Arthur Andersen, damaged by its connections to bankrupt client Enron Corp., is talking with Big Five accounting firm Deloitte & Touche Tohmatsu about selling some or all of its operations, according to reports. 

Negotiations began last week between New York-based Deloitte and Chicago-based Arthur Andersen LLP, The New York Times reported late Sunday on its Web site. The newspaper cited sources involved in the talks who spoke anonymously. 

The Securities and Exchange Commission and other agencies are investigating Andersen's work for former energy giant Enron Corp., which filed for Chapter 11 bankruptcy protection Dec. 2 amid questionable accounting practices. Investigators have centered on the alleged shredding of Enron documents by Arthur Andersen, which was Enron's chief auditor. 

The Times reported that negotiations between Deloitte and Andersen began last week. A deal, the terms of which aren't known, could be announced this week. The newspaper said discussions are still "fluid," and no decision has been reached if Andersen would be sold in pieces or completely.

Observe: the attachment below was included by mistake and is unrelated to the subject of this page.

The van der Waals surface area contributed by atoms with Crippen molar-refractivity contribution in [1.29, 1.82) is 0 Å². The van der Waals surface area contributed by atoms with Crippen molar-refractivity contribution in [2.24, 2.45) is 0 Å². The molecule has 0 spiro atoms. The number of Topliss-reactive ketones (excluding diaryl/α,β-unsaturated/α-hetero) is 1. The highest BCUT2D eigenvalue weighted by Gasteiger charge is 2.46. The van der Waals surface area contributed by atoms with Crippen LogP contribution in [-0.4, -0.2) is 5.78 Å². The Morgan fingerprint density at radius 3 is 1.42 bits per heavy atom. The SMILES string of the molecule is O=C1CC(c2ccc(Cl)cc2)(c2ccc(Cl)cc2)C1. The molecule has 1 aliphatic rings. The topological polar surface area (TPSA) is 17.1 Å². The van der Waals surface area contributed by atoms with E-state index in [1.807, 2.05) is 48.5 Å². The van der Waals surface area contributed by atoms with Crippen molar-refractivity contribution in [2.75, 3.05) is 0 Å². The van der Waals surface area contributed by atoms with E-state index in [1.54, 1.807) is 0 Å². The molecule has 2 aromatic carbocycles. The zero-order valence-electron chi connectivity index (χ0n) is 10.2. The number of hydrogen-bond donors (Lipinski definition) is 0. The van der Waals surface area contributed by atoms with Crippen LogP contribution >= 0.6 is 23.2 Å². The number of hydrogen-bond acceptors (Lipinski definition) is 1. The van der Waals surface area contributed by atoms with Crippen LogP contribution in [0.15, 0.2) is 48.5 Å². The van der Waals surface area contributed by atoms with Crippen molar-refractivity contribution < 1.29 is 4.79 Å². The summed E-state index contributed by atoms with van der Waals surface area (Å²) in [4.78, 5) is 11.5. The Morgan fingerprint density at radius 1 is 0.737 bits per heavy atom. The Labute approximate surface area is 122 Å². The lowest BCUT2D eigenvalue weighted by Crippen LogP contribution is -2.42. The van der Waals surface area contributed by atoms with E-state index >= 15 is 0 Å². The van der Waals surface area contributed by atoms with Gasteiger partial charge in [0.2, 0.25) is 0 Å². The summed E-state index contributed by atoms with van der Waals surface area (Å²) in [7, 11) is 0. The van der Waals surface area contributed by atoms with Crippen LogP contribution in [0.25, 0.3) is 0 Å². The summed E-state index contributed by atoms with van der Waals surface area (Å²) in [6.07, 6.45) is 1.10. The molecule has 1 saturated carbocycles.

The Wall Street Journal, meanwhile, reported on its Web site Sunday night, that Andersen is negotiating with federal prosecutors over possible criminal indictments. 

The Journal said the company will meet with the Justice Department to try and reach an agreement that would avoid "criminal obstruction-of-justice charges." 

The Times said the key points being discussed by Deloitte and Andersen include how the former can avoid the "legal and financial liabilities" being faced by Andersen. 

Several high-profile clients have defected from Andersen in the wake of the Enron collapse. Last week, Delta Air Lines and Freddie Mac both fired the accounting firm. Other defections include Merck Inc. and SunTrust Banks. 

Andersen's total U.S. public audit clients was 2,311 as of last Aug. 31, and the defections make a small percentage. But experts say the quickening pace of defections and the size and influence of companies lost add up to potentially fatal consequences for Andersen.